and It's Preparations
Common Names: Flores Rhoeados; Flos
Papaveris; Corn Poppy.
Part Used: Petals and Capsules.
Medicinal Usage: Anodyne and expectorant.
Preparations: Extract, Tincture, Infusion and a Syrup. Formerly it
was official in many national pharmacopeias in the form of a bright red
syrup e.g. Syrup of Red Poppy.
Habitat: The Red Poppy is a native of Europe and the British Isles.
The poppy is also naturalised in North America. It grows in great abundance,
especially on disturbed ground.
Constituents: The ripe fresh capsules
contain the same milky sap that is found in the Asiatic, Papaver
somniferum. Extracts prepared from them have been found to exhibit the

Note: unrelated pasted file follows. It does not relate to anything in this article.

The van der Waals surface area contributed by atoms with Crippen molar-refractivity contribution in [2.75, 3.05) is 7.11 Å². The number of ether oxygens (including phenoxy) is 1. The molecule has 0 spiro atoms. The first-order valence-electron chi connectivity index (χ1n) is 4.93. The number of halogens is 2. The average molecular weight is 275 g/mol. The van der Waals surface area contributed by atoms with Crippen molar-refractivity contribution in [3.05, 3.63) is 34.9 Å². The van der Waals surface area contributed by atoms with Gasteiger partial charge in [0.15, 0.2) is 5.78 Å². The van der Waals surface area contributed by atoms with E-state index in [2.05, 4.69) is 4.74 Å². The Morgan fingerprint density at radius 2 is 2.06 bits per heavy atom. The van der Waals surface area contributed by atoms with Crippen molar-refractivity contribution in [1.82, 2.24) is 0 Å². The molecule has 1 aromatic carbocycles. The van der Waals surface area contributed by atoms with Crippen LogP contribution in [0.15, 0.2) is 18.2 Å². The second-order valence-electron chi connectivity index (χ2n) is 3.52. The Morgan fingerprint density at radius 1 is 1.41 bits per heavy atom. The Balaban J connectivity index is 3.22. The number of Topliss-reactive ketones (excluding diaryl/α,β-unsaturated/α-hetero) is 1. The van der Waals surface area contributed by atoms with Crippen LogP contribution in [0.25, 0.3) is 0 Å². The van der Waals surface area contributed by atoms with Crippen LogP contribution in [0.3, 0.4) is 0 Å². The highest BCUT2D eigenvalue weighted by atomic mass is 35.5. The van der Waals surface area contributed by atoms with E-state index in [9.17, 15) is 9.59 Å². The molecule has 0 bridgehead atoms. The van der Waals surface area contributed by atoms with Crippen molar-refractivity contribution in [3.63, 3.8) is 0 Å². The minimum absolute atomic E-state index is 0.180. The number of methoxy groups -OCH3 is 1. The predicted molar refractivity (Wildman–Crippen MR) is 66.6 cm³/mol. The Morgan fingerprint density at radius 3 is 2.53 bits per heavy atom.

properties of Opium. The quantities of alkaloids present tend to be
variable. However the amounts recovered does not cover the cost of
preparation. The major alkaloids present are, isorhoeadine,
papaverrubines, protopine, rhoeadine and stylopine.
Notes: The major alkaloid present is rhoeadine, which is sparingly
soluble in water and alcohol. Its tinctorial powers are prodigious. 1 part
in 10,000 of water, will turn the water a purplish red. 1 part in 200,000 of
water will produce a rose red solution. Even dilutions of 1 in 800,000 will
produce a distinct red hue. Although the preparations are no longer
official, The Red Poppy is still widely used in folk medicine. The seeds are
utilised for the preparation of fine fixed oils.
The Extra Pharmacopoeia (Br) 1958.